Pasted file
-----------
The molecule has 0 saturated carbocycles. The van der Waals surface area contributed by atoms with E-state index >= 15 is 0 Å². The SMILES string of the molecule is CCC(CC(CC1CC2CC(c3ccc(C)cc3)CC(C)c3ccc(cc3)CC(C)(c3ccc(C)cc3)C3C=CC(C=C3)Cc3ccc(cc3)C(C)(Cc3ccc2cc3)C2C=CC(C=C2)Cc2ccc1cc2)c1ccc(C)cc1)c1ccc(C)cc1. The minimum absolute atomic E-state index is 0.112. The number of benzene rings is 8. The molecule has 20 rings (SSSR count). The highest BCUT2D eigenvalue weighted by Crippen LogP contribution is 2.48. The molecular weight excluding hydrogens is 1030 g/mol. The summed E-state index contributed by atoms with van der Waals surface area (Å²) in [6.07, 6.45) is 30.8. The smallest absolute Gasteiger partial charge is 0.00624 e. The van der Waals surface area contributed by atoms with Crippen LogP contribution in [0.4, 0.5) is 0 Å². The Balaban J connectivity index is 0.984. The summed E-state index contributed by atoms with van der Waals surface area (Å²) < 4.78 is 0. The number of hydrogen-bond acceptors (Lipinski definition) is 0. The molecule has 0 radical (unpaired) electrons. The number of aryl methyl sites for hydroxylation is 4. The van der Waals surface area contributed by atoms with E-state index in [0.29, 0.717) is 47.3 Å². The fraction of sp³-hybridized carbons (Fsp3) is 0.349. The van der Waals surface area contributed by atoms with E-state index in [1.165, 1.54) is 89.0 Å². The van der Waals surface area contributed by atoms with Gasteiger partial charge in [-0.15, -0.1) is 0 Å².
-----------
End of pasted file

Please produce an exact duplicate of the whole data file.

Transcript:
The molecule has 0 saturated carbocycles. The van der Waals surface area contributed by atoms with E-state index >= 15 is 0 Å². The SMILES string of the molecule is CCC(CC(CC1CC2CC(c3ccc(C)cc3)CC(C)c3ccc(cc3)CC(C)(c3ccc(C)cc3)C3C=CC(C=C3)Cc3ccc(cc3)C(C)(Cc3ccc2cc3)C2C=CC(C=C2)Cc2ccc1cc2)c1ccc(C)cc1)c1ccc(C)cc1. The minimum absolute atomic E-state index is 0.112. The number of benzene rings is 8. The molecule has 20 rings (SSSR count). The highest BCUT2D eigenvalue weighted by Crippen LogP contribution is 2.48. The molecular weight excluding hydrogens is 1030 g/mol. The summed E-state index contributed by atoms with van der Waals surface area (Å²) in [6.07, 6.45) is 30.8. The smallest absolute Gasteiger partial charge is 0.00624 e. The van der Waals surface area contributed by atoms with Crippen LogP contribution in [0.4, 0.5) is 0 Å². The Balaban J connectivity index is 0.984. The summed E-state index contributed by atoms with van der Waals surface area (Å²) < 4.78 is 0. The number of hydrogen-bond acceptors (Lipinski definition) is 0. The molecule has 0 radical (unpaired) electrons. The number of aryl methyl sites for hydroxylation is 4. The van der Waals surface area contributed by atoms with E-state index in [0.29, 0.717) is 47.3 Å². The fraction of sp³-hybridized carbons (Fsp3) is 0.349. The van der Waals surface area contributed by atoms with E-state index in [1.165, 1.54) is 89.0 Å². The van der Waals surface area contributed by atoms with Gasteiger partial charge in [-0.15, -0.1) is 0 Å².